I just saw that someone I follow on YouTube did a "day in the life with gastroparisis" video and I decided I wanted to write one of my own. About BPD obviously, because whilst I have destroyed my stomach and shit myself from time to time, I don't have gastroparisis.

Anyway, here's a day in the life of someone with BPD, ish.

Morning: Wake up, or at least try to. You're exhausted. You're always exhausted, and you always will be exhausted. You're medication is brutal but without it you can't function. So have at it baby Jane, it's time to suck it up and haul ass out of bed.

Morning pt 2.: You take aforementioned medication. It may not be unusual for you to contemplate not taking it but, as with anything that you're body relies on, withdrawal is a bitch and you really like being able to communicate and function, so you knock them back. You also take a shower and have breakfast because, after over a decade of living with an eating disorder, you actually don't mind eating first thing and won't blame that for anything bad that may happen that day.

Don't get too comfortable, it won't last forever.

Morning pt 3 to somewhere in the afternoon: Go to work. You struggle at your job, everything anyone says to you can be misconstrued as an insult and it takes a lot of strength to keep it together when you are losing control of your schedule and pay check. You're constantly paranoid that you're going to get fired and, on some occasions, you may feel the need to sob uncontrollably until your anger goes away. This is normal.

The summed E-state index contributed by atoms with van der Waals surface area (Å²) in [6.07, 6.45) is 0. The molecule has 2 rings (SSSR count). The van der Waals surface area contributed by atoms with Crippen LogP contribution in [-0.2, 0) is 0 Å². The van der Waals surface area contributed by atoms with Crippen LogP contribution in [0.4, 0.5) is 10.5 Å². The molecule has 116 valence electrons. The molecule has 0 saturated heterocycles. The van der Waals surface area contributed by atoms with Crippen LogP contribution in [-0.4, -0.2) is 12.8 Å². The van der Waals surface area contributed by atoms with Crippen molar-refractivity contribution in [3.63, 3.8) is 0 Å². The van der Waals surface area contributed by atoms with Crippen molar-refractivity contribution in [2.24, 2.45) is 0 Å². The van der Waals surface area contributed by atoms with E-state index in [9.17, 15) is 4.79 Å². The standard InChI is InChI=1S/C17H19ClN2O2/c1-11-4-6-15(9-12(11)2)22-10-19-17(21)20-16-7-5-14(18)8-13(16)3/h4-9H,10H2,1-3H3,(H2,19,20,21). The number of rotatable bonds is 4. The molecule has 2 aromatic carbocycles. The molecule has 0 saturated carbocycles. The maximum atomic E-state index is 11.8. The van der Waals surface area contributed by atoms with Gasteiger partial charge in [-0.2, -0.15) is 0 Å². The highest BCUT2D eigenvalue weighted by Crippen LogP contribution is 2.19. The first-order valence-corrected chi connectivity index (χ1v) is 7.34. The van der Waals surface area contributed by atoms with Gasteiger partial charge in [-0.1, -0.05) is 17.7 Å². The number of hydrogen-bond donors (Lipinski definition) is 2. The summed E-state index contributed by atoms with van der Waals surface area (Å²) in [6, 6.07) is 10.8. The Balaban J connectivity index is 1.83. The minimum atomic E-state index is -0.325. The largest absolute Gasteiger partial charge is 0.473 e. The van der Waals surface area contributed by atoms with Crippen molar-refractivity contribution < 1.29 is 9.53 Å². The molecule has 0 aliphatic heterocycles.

Not only this but you will be exhausted, physically and mentally exhausted. There is no amount of caffeine in the world that is ever going to rectify this, so get on with it. Your body hurts, your brain is spinning and forming sentences is a real struggle but, as people with BPD are known to be unlikely to hold down a job and you don't wish to become a statistic, you carry on.

After work: You get home, once again exhausted, and take a nap because there's no way your body can continue to function without rest. Whilst lying in bed you may cry, feel angry or personally attack or victimized by an event that has happened during the day, this is normal. There's nothing you can do about this and no amount of crying is going to fix how you feel but, as is the norm, you deal with the amount of emotions you are feeling as best you can and try to get on with your life.